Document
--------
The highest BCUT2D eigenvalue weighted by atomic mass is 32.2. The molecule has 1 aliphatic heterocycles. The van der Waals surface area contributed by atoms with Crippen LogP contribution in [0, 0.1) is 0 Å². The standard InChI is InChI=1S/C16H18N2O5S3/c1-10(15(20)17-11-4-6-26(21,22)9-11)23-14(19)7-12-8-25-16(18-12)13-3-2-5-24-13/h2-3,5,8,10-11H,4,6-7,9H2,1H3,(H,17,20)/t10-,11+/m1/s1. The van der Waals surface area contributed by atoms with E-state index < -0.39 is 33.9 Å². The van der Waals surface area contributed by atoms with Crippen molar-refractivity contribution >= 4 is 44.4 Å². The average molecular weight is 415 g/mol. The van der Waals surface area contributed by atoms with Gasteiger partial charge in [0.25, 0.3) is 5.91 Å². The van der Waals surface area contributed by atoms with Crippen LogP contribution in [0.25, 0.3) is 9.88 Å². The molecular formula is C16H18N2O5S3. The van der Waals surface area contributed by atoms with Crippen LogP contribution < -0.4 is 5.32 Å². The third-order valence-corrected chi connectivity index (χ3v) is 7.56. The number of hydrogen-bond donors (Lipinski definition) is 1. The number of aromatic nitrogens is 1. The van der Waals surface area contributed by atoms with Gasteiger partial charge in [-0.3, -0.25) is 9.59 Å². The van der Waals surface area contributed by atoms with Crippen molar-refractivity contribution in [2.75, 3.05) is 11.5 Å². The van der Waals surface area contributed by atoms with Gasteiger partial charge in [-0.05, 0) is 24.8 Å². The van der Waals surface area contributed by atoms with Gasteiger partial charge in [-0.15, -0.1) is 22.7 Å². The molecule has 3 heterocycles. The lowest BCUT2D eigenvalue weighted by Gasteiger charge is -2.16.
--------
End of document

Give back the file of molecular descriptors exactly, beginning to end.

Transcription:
The highest BCUT2D eigenvalue weighted by atomic mass is 32.2. The molecule has 1 aliphatic heterocycles. The van der Waals surface area contributed by atoms with Crippen LogP contribution in [0, 0.1) is 0 Å². The standard InChI is InChI=1S/C16H18N2O5S3/c1-10(15(20)17-11-4-6-26(21,22)9-11)23-14(19)7-12-8-25-16(18-12)13-3-2-5-24-13/h2-3,5,8,10-11H,4,6-7,9H2,1H3,(H,17,20)/t10-,11+/m1/s1. The van der Waals surface area contributed by atoms with E-state index < -0.39 is 33.9 Å². The van der Waals surface area contributed by atoms with Crippen molar-refractivity contribution >= 4 is 44.4 Å². The average molecular weight is 415 g/mol. The van der Waals surface area contributed by atoms with Gasteiger partial charge in [0.25, 0.3) is 5.91 Å². The van der Waals surface area contributed by atoms with Crippen LogP contribution in [0.25, 0.3) is 9.88 Å². The molecular formula is C16H18N2O5S3. The van der Waals surface area contributed by atoms with Crippen LogP contribution < -0.4 is 5.32 Å². The third-order valence-corrected chi connectivity index (χ3v) is 7.56. The number of hydrogen-bond donors (Lipinski definition) is 1. The number of aromatic nitrogens is 1. The van der Waals surface area contributed by atoms with Gasteiger partial charge in [-0.3, -0.25) is 9.59 Å². The van der Waals surface area contributed by atoms with Crippen molar-refractivity contribution in [2.75, 3.05) is 11.5 Å². The van der Waals surface area contributed by atoms with Gasteiger partial charge in [-0.05, 0) is 24.8 Å². The van der Waals surface area contributed by atoms with Gasteiger partial charge in [-0.15, -0.1) is 22.7 Å². The molecule has 3 heterocycles. The lowest BCUT2D eigenvalue weighted by Gasteiger charge is -2.16.